came back into the kitchen holding a rather battered parcel wrapped
in brown paper tied tightly with string. Tommy rushed to open the
package ripping off the paper as if it was a long awaited Christmas
present. Inside was a small wooden box with a little silver catch.
Tommy pushed open the catch and lifted the lid.

 

Inside was a
bright orange pebble like stone with patches of gold and silver
that caught the light and sparkled like diamonds. Neither Tommy or
his parents had ever seen anything so beautiful. Beneath the stone
there was a letter from his Uncle Bill. Tommy unfolded the letter
and started to read.....

 

“Dear Tommy.
Just a quick line so that I can give this parcel to the boatman
who’s going down river to post it for me when he gets our supplies.
About a week ago while pushing through an unexplored part of the
rain forest we came across a young boy who had injured himself
badly and was unable to make his way back to his village.

 

We managed to
set his broken leg and dress the gash in his side after which he
directed us back to his village many miles away that took us over a
day to reach. My was his father glad to see him, as he had been
missing for a week. That night they held a feast in celebration as
the boy was the only son of the tribe Chief and thanks had to be
given to their gods for his safe return.

 

What ever we
drank that night made us sleep like logs and it was late in the
afternoon of the following day that we prepared to leave. The Chief
came over to me and gave me the stone you now have. He told me it
had great powers and would help me achieve great things. He then
said that I should carry the stone with me wherever I go or the
power will not work. It’s most unusual looking stone so I thought
you would like it for your collection.

 

I must go now
or I’ll miss the boat down river, Give my love to you parents. Best
Wishes, Uncle Bill”

 

‘Well isn’t
that nice of your Uncle Bill’, said Tommy’s Dad. ‘If it’s got magic
powers, maybe you should ask it for that new fishing rod you keep
pestering me about’, he added with a broad grin on his face.

 

‘No’, said
Tommy laughing as he placed the stone in his pocket. ‘I’d wish for
it to make my wheelchair into a magic machine that would do as I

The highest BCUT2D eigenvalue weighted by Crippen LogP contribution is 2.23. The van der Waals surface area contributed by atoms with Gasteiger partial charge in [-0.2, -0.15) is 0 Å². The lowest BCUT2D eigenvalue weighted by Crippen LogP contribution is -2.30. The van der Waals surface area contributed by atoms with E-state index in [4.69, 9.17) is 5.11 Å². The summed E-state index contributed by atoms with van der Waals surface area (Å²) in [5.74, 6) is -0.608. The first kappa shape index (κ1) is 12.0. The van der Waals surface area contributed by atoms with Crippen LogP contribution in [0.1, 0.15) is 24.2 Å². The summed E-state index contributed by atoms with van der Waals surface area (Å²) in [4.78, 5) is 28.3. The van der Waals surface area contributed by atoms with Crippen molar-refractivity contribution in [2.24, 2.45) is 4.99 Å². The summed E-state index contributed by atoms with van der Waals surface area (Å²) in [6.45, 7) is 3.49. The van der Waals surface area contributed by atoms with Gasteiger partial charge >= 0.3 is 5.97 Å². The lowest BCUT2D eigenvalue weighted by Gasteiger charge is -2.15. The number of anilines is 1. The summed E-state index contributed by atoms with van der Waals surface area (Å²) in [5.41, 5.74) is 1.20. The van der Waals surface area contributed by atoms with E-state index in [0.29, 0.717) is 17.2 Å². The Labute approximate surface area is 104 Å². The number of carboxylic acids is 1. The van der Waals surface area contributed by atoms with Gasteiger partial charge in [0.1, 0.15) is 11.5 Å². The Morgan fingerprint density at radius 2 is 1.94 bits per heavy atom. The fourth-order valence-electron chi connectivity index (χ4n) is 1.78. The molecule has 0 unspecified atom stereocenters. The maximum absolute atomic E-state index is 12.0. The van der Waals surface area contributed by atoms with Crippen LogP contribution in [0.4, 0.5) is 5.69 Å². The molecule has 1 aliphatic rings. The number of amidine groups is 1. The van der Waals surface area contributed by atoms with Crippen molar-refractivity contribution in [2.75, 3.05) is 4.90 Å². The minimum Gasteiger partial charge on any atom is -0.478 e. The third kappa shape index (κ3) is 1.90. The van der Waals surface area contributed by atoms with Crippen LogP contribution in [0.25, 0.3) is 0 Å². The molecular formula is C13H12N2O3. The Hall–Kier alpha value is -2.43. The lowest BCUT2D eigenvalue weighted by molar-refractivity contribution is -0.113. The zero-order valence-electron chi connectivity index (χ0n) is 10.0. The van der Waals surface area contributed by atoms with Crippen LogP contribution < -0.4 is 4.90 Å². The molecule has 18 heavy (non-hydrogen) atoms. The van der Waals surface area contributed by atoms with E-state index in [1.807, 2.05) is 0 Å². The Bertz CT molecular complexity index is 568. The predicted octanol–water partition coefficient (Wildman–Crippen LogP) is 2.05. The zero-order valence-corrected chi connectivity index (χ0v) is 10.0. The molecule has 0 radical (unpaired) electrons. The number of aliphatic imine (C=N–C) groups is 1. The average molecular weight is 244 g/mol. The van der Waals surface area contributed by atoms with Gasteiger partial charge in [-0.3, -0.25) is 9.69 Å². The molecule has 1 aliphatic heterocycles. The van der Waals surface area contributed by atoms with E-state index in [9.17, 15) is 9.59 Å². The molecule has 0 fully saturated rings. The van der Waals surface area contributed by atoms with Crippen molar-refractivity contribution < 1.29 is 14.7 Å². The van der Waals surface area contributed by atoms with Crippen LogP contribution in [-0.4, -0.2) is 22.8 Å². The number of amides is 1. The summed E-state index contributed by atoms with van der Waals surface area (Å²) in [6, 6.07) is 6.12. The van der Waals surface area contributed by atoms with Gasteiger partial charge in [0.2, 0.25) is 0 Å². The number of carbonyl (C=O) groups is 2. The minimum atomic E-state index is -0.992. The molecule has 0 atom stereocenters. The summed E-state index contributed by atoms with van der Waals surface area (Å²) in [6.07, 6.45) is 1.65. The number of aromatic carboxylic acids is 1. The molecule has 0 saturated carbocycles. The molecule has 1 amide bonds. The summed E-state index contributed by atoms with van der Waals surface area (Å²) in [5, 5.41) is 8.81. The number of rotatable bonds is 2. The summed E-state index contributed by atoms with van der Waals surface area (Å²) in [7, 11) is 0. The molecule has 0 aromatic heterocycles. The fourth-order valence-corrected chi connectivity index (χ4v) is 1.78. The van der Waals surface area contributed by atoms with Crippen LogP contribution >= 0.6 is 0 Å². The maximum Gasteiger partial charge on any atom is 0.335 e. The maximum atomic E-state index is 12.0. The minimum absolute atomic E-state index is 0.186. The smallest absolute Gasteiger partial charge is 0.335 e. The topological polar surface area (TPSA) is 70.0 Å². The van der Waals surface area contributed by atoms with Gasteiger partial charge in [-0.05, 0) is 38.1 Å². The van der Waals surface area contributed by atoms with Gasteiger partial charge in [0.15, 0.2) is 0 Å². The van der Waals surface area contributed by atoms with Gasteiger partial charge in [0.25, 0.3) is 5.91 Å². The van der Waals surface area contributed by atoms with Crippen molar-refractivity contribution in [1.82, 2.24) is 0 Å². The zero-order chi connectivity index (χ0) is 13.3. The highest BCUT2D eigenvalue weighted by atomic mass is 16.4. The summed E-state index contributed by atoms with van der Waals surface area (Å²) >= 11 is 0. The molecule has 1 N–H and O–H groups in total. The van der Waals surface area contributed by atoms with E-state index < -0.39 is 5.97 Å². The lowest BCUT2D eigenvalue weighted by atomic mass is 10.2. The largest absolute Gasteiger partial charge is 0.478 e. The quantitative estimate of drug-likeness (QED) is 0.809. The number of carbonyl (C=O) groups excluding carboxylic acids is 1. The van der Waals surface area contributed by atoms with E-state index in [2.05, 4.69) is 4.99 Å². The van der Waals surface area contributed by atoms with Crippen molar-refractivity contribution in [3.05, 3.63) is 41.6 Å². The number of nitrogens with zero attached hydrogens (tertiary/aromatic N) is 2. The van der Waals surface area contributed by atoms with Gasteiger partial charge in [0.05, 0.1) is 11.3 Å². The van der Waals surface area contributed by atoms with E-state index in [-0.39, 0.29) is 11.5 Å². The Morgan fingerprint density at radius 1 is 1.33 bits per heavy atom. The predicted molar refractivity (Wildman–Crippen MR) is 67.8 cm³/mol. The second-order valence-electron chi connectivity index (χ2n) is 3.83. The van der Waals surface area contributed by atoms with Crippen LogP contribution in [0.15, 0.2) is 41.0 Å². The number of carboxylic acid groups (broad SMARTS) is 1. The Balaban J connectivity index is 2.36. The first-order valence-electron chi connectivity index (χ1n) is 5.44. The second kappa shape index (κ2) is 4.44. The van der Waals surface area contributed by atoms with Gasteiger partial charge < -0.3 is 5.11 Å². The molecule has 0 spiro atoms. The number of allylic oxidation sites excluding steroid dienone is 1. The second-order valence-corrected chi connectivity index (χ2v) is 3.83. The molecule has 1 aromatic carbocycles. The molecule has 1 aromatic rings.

commanded’.

 

Unbeknown to
all, the stone in Tommy’s pocket started to glow for an instant
before returning to normal.

 

Tommy’s Dad
started to tickle him making him slide down his chair in a fit of
laughter after which he felt quite exhausted as they sat together
watching TV.

He was a little
more tired than usual and he decided that he would have an early
night, so at around 8.30 he kissed his Mum and Dad goodnight and
went to bed and dropped off almost immediately.

 

The next
morning he woke bright and early. He got dressed and joined his Mum
in the kitchen to have his breakfast.

 

‘Are you all
right’, she asked. ‘You looked exhausted last night, your not
coming down with something are you’, she enquired.

 

‘No I’m fine’,
Tommy replied.

 

She came over
and put her arm around Tommy giving him one of those squeezes that
only a mother can give.

 

‘I’ll get the
car out while you finish your breakfast’, she said as she grabbed
the keys off the top of the kitchen unit and headed for the door to
the garage.

 

Tommy finished
eating and put his bowl in the sink before collecting his bag
containing his school books and heading out of the front door. His
Mum stood by the front passenger door of the car to take his
wheelchair once he had transferred himself to the car. With it now
loaded on board they left to collect Smithy on their way to
school.

 

As usual Smithy
was stood balanced on his garden wall pretending that he was either
walking a tightrope or about to rescue a maiden in distress from an
evil villain who lived in a castle at the top of a mountain where
the only way in was over a rope strung over a cavern. His eyes
closed he would walk along the wall wobbling from side to side
before falling with a crash into the small hedge surrounding his
garden.

 

‘Come on
Smithy’, Tommy’s Mum cried as she stood with the car door open